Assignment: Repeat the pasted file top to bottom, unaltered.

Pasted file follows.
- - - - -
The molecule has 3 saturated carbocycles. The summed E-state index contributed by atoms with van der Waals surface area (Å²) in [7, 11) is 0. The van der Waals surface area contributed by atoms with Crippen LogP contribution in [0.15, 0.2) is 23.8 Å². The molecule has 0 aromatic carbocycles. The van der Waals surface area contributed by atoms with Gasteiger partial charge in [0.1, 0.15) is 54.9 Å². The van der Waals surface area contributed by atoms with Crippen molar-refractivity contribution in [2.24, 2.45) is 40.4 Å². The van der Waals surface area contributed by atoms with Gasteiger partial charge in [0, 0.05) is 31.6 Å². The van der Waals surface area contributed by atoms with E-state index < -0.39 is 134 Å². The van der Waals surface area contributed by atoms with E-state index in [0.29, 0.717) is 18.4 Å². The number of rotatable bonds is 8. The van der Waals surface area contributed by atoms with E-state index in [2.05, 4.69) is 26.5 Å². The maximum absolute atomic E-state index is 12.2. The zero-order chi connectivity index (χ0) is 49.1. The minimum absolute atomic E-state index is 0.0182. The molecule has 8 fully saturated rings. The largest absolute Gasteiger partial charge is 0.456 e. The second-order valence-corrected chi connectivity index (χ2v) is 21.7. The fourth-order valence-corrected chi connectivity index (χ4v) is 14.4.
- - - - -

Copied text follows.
The molecule has 3 saturated carbocycles. The summed E-state index contributed by atoms with van der Waals surface area (Å²) in [7, 11) is 0. The van der Waals surface area contributed by atoms with Crippen LogP contribution in [0.15, 0.2) is 23.8 Å². The molecule has 0 aromatic carbocycles. The van der Waals surface area contributed by atoms with Gasteiger partial charge in [0.1, 0.15) is 54.9 Å². The van der Waals surface area contributed by atoms with Crippen molar-refractivity contribution in [2.24, 2.45) is 40.4 Å². The van der Waals surface area contributed by atoms with Gasteiger partial charge in [0, 0.05) is 31.6 Å². The van der Waals surface area contributed by atoms with E-state index < -0.39 is 134 Å². The van der Waals surface area contributed by atoms with E-state index in [0.29, 0.717) is 18.4 Å². The number of rotatable bonds is 8. The van der Waals surface area contributed by atoms with E-state index in [2.05, 4.69) is 26.5 Å². The maximum absolute atomic E-state index is 12.2. The zero-order chi connectivity index (χ0) is 49.1. The minimum absolute atomic E-state index is 0.0182. The molecule has 8 fully saturated rings. The largest absolute Gasteiger partial charge is 0.456 e. The second-order valence-corrected chi connectivity index (χ2v) is 21.7. The fourth-order valence-corrected chi connectivity index (χ4v) is 14.4.